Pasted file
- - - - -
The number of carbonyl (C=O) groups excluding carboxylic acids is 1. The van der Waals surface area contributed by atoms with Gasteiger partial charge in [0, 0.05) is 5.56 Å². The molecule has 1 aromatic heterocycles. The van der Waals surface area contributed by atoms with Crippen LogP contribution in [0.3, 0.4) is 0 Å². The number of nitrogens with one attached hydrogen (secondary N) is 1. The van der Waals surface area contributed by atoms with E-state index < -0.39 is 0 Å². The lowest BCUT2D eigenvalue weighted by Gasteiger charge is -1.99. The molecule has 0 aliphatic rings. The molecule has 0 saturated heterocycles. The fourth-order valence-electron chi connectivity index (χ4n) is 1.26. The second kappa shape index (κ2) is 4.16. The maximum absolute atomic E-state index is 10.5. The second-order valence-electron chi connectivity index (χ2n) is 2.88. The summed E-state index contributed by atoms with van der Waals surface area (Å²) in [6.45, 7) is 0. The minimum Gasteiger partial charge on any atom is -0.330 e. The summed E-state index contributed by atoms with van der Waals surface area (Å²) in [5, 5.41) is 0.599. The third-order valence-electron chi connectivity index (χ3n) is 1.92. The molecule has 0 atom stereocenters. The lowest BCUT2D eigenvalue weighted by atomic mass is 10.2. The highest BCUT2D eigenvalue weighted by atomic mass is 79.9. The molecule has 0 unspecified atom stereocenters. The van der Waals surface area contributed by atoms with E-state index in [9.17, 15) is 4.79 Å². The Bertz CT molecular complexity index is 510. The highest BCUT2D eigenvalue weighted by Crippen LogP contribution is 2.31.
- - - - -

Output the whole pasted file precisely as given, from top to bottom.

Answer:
The number of carbonyl (C=O) groups excluding carboxylic acids is 1. The van der Waals surface area contributed by atoms with Gasteiger partial charge in [0, 0.05) is 5.56 Å². The molecule has 1 aromatic heterocycles. The van der Waals surface area contributed by atoms with Crippen LogP contribution in [0.3, 0.4) is 0 Å². The number of nitrogens with one attached hydrogen (secondary N) is 1. The van der Waals surface area contributed by atoms with E-state index < -0.39 is 0 Å². The lowest BCUT2D eigenvalue weighted by Gasteiger charge is -1.99. The molecule has 0 aliphatic rings. The molecule has 0 saturated heterocycles. The fourth-order valence-electron chi connectivity index (χ4n) is 1.26. The second kappa shape index (κ2) is 4.16. The maximum absolute atomic E-state index is 10.5. The second-order valence-electron chi connectivity index (χ2n) is 2.88. The summed E-state index contributed by atoms with van der Waals surface area (Å²) in [6.45, 7) is 0. The minimum Gasteiger partial charge on any atom is -0.330 e. The summed E-state index contributed by atoms with van der Waals surface area (Å²) in [5, 5.41) is 0.599. The third-order valence-electron chi connectivity index (χ3n) is 1.92. The molecule has 0 atom stereocenters. The lowest BCUT2D eigenvalue weighted by atomic mass is 10.2. The highest BCUT2D eigenvalue weighted by atomic mass is 79.9. The molecule has 0 unspecified atom stereocenters. The van der Waals surface area contributed by atoms with E-state index in [9.17, 15) is 4.79 Å². The Bertz CT molecular complexity index is 510. The highest BCUT2D eigenvalue weighted by Crippen LogP contribution is 2.31.